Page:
This article is part of the supplement: Selected Proceedings of the 2010 AMIA Summit on Translational Bioinformatics

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Assessment of genetic variation for the LINE-1 retrotransposon from next generation sequence data

Eric Rouchka1, Diego E Montoya-Durango2, Vilius Stribinskis2, Kenneth Ramos2 and Ted Kalbfleisch2*

Author Affiliations

1 Computer Engineering and Computer Science Department, Speed School of Engineering, University of Louisville, Louisville, KY 40292, USA

2 Biochemistry and Molecular Biology Department, School of Medicine, University of Louisville, Louisville, KY 40292, USA

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BMC Bioinformatics 2010, 11(Suppl 9):S12  doi:10.1186/1471-2105-11-S9-S12

Published: 28 October 2010



In humans, copies of the Long Interspersed Nuclear Element 1 (LINE-1) retrotransposon comprise 21% of the reference genome, and have been shown to modulate expression and produce novel splice isoforms of transcripts from genes that span or neighbor the LINE-1 insertion site.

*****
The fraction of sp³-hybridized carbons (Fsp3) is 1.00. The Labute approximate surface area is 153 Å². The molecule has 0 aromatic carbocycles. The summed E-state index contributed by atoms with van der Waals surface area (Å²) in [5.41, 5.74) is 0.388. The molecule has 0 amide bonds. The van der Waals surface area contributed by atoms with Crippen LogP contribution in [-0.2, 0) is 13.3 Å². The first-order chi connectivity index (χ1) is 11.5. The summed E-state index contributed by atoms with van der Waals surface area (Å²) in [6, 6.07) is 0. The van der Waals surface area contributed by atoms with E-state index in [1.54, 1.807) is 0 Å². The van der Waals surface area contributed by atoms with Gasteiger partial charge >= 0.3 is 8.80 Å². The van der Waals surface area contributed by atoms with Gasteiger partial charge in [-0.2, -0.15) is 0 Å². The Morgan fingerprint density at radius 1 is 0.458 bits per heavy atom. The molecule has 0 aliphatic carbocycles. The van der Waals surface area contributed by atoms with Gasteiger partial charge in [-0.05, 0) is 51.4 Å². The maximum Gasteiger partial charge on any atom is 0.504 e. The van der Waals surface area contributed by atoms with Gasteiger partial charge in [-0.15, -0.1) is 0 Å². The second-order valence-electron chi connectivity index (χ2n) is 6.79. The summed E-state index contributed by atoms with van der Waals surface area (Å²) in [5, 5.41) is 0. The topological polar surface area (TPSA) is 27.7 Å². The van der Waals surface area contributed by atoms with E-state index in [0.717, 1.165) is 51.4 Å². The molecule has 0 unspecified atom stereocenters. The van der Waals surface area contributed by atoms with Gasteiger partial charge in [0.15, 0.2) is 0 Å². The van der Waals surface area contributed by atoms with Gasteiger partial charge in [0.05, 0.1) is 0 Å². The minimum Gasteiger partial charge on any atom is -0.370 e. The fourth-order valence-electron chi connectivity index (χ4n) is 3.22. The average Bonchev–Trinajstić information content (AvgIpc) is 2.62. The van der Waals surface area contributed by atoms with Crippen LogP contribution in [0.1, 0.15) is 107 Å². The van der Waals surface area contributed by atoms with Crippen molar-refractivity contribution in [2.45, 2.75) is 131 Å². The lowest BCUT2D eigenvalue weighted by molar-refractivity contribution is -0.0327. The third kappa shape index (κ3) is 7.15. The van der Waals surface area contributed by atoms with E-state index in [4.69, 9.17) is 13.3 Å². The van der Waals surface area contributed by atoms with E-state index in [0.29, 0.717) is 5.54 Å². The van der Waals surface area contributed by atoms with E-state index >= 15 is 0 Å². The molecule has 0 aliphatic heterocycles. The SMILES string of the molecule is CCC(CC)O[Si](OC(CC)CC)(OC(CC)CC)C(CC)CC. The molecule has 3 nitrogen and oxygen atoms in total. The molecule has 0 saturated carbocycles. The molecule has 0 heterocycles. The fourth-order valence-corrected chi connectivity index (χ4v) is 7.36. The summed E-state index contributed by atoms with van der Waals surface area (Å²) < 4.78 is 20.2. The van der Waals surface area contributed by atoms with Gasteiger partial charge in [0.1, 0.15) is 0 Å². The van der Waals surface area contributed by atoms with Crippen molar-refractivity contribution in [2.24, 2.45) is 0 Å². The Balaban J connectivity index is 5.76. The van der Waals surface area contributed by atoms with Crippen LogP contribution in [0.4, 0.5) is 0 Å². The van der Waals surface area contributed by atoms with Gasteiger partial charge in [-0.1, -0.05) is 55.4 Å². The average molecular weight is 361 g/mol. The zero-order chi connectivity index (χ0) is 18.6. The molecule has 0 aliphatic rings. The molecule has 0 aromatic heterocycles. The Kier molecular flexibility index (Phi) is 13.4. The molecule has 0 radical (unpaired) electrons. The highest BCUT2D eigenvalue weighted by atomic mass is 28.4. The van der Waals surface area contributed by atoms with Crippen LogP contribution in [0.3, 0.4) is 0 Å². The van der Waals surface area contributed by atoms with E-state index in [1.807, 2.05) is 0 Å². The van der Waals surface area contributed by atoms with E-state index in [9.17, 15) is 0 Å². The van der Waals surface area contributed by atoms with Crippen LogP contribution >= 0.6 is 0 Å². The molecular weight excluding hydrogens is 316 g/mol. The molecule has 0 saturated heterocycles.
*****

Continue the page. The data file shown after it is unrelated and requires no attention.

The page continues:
In this work, newly released pilot data from the 1000 Genomes Project is analyzed to detect previously unreported full length insertions of the retrotransposon LINE-1. By direct analysis of the sequence data, we have identified 22 previously unreported LINE-1 insertion sites within the sequence data reported for a mother/father/daughter trio.


It is demonstrated here that next generation sequencing data, as well as emerging high quality datasets from individual genome projects allow us to assess the amount of heterogeneity with respect to the LINE-1 retrotransposon amongst humans, and provide us with a wealth of testable hypotheses as to the impact that this diversity may have on the health of individuals and populations.